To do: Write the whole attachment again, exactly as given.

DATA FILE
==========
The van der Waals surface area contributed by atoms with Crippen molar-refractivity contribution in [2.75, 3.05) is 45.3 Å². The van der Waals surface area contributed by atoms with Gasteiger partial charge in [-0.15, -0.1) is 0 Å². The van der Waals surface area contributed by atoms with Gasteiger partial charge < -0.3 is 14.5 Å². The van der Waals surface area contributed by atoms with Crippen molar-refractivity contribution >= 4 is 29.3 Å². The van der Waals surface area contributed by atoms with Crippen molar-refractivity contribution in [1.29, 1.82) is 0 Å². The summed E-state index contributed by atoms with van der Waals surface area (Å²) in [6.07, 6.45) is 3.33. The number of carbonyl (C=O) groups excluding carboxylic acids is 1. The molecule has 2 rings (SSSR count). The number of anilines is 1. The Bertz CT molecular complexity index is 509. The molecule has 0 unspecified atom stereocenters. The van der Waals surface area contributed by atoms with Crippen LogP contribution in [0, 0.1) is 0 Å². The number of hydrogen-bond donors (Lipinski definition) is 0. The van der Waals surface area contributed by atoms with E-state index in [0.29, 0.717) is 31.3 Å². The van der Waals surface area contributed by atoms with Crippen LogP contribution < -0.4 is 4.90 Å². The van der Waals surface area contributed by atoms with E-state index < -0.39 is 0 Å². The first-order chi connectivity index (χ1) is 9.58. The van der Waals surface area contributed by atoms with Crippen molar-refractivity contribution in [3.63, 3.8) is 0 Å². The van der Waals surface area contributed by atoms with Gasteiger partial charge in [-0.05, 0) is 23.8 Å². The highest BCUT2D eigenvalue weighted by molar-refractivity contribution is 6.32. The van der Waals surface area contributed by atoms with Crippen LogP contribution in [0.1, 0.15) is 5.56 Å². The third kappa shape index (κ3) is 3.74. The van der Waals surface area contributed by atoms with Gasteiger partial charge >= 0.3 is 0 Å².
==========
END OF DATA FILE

The van der Waals surface area contributed by atoms with Crippen molar-refractivity contribution in [2.75, 3.05) is 45.3 Å². The van der Waals surface area contributed by atoms with Gasteiger partial charge in [-0.15, -0.1) is 0 Å². The van der Waals surface area contributed by atoms with Gasteiger partial charge < -0.3 is 14.5 Å². The van der Waals surface area contributed by atoms with Crippen molar-refractivity contribution >= 4 is 29.3 Å². The van der Waals surface area contributed by atoms with Crippen molar-refractivity contribution in [1.29, 1.82) is 0 Å². The summed E-state index contributed by atoms with van der Waals surface area (Å²) in [6.07, 6.45) is 3.33. The number of carbonyl (C=O) groups excluding carboxylic acids is 1. The molecule has 2 rings (SSSR count). The number of anilines is 1. The Bertz CT molecular complexity index is 509. The molecule has 0 unspecified atom stereocenters. The van der Waals surface area contributed by atoms with Crippen LogP contribution in [0, 0.1) is 0 Å². The number of hydrogen-bond donors (Lipinski definition) is 0. The van der Waals surface area contributed by atoms with E-state index in [0.29, 0.717) is 31.3 Å². The van der Waals surface area contributed by atoms with Crippen LogP contribution < -0.4 is 4.90 Å². The van der Waals surface area contributed by atoms with E-state index < -0.39 is 0 Å². The first-order chi connectivity index (χ1) is 9.58. The van der Waals surface area contributed by atoms with Crippen molar-refractivity contribution in [3.63, 3.8) is 0 Å². The van der Waals surface area contributed by atoms with Gasteiger partial charge in [-0.05, 0) is 23.8 Å². The highest BCUT2D eigenvalue weighted by molar-refractivity contribution is 6.32. The van der Waals surface area contributed by atoms with Crippen LogP contribution in [0.1, 0.15) is 5.56 Å². The third kappa shape index (κ3) is 3.74. The van der Waals surface area contributed by atoms with Gasteiger partial charge >= 0.3 is 0 Å².